Physical GMO detection methods


At present, the methods used to detect GMOs are all chemical in nature. They test the chemical makeup of certain proteins, or in most cases, the sequence of chemical bases in DNA. This project, on the other hand, aims to investigate the potential of near infrared imaging, a physical method,  to tell whether or not soybeans and barley grains are GMOs.


The technology used in this project is called near infrared (NIR) imaging. The instrument used to look at grains and determine their NIR fluorescence profiles consists of a camera that overlaps an image of the grain with the wavelengths of light being emitted from any given point in the image (spectrophotometer). Therefore, you see not only an image, but you also have a profile of the molecules present at each spot in the picture.

Spectrometer for determination of NIR fluorescence profiles
Spectrometer for determination of NIR fluorescence profiles

To do this, an image is created with receptiveness at various wavelengths of light. Starting at 900 nanometres, images are taken at increments of 10 nanometres all the way up to 1700 nanometres. The images at each of the wavelenths are overlapped to give a composite picture of the overall chemical makeup of the grain. Each kernel has to be measured twice (both sides of the kernel) to get as much information as possible.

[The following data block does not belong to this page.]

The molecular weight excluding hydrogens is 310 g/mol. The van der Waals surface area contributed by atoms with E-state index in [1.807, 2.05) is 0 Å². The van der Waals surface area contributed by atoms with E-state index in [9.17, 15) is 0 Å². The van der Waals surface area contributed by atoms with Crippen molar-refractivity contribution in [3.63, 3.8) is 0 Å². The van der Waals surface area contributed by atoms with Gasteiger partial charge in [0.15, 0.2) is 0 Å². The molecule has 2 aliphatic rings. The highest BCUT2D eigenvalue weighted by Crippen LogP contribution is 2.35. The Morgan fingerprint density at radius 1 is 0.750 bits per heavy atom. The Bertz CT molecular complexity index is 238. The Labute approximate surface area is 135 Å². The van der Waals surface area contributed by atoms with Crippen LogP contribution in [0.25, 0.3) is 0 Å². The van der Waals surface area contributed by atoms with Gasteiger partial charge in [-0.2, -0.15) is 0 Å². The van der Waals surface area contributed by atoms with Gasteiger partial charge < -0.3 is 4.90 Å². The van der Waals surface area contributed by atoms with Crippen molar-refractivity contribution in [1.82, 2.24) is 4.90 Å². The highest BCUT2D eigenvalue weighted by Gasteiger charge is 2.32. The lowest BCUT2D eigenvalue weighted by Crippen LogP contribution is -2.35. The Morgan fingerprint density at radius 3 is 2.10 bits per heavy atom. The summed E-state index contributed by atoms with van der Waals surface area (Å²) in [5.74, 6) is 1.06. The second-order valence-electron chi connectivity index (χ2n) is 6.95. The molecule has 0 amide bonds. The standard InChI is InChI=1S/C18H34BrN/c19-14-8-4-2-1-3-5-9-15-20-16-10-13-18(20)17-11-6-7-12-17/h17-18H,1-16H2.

Principal Component Analysis (PCA) can be performed on the data. PCA is used to reduce the data dimensionality.


In total, more than 640 spectra were collected from different varieties of soybean and barley, some of them transgenic. Preliminary results have shown that there is, in fact, a slight difference in the spectra collected between GM and conventional grains for both soybean and the barley. The fact that larger differences were not detected may have a lot to do with the challenge of statistically interpreting the data. As is to be expected, the sheer quantity of data input made for considerable noise coming from factors that have nothing to do with the GM status of the test material.

More information:

Presentation: Non-PCR based methods for GM detection

Public Deliverables of the Co-Extra project


Gilbert Berben
Centre Wallon de Recherches Agronomiques (CRA-W), Belgium
Charles Hurburgh
Iowa State University, USA